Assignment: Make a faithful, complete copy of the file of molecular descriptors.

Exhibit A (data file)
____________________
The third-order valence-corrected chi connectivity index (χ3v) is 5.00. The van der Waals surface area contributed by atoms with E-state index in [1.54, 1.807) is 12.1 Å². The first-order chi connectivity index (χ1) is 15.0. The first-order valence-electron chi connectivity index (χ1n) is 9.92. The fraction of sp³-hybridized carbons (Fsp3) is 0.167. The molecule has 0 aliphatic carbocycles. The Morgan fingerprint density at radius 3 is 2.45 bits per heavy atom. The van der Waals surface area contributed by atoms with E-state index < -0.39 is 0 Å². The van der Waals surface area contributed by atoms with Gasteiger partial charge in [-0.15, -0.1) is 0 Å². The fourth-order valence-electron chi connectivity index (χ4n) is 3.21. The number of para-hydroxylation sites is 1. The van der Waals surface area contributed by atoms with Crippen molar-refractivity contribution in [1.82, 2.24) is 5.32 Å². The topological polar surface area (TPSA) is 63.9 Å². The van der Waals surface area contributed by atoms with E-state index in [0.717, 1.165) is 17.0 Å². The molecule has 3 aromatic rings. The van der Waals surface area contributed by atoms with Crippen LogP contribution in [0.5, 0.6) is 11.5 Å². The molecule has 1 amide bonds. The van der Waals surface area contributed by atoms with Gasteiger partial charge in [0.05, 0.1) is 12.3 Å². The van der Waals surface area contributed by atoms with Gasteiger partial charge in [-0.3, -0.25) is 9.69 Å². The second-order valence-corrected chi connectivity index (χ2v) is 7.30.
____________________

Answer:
The third-order valence-corrected chi connectivity index (χ3v) is 5.00. The van der Waals surface area contributed by atoms with E-state index in [1.54, 1.807) is 12.1 Å². The first-order chi connectivity index (χ1) is 15.0. The first-order valence-electron chi connectivity index (χ1n) is 9.92. The fraction of sp³-hybridized carbons (Fsp3) is 0.167. The molecule has 0 aliphatic carbocycles. The Morgan fingerprint density at radius 3 is 2.45 bits per heavy atom. The van der Waals surface area contributed by atoms with E-state index < -0.39 is 0 Å². The van der Waals surface area contributed by atoms with Gasteiger partial charge in [-0.15, -0.1) is 0 Å². The fourth-order valence-electron chi connectivity index (χ4n) is 3.21. The number of para-hydroxylation sites is 1. The van der Waals surface area contributed by atoms with Crippen molar-refractivity contribution in [1.82, 2.24) is 5.32 Å². The topological polar surface area (TPSA) is 63.9 Å². The van der Waals surface area contributed by atoms with E-state index in [0.717, 1.165) is 17.0 Å². The molecule has 3 aromatic rings. The van der Waals surface area contributed by atoms with Crippen LogP contribution in [0.5, 0.6) is 11.5 Å². The molecule has 1 amide bonds. The van der Waals surface area contributed by atoms with Gasteiger partial charge in [0.05, 0.1) is 12.3 Å². The van der Waals surface area contributed by atoms with Gasteiger partial charge in [-0.3, -0.25) is 9.69 Å². The second-order valence-corrected chi connectivity index (χ2v) is 7.30.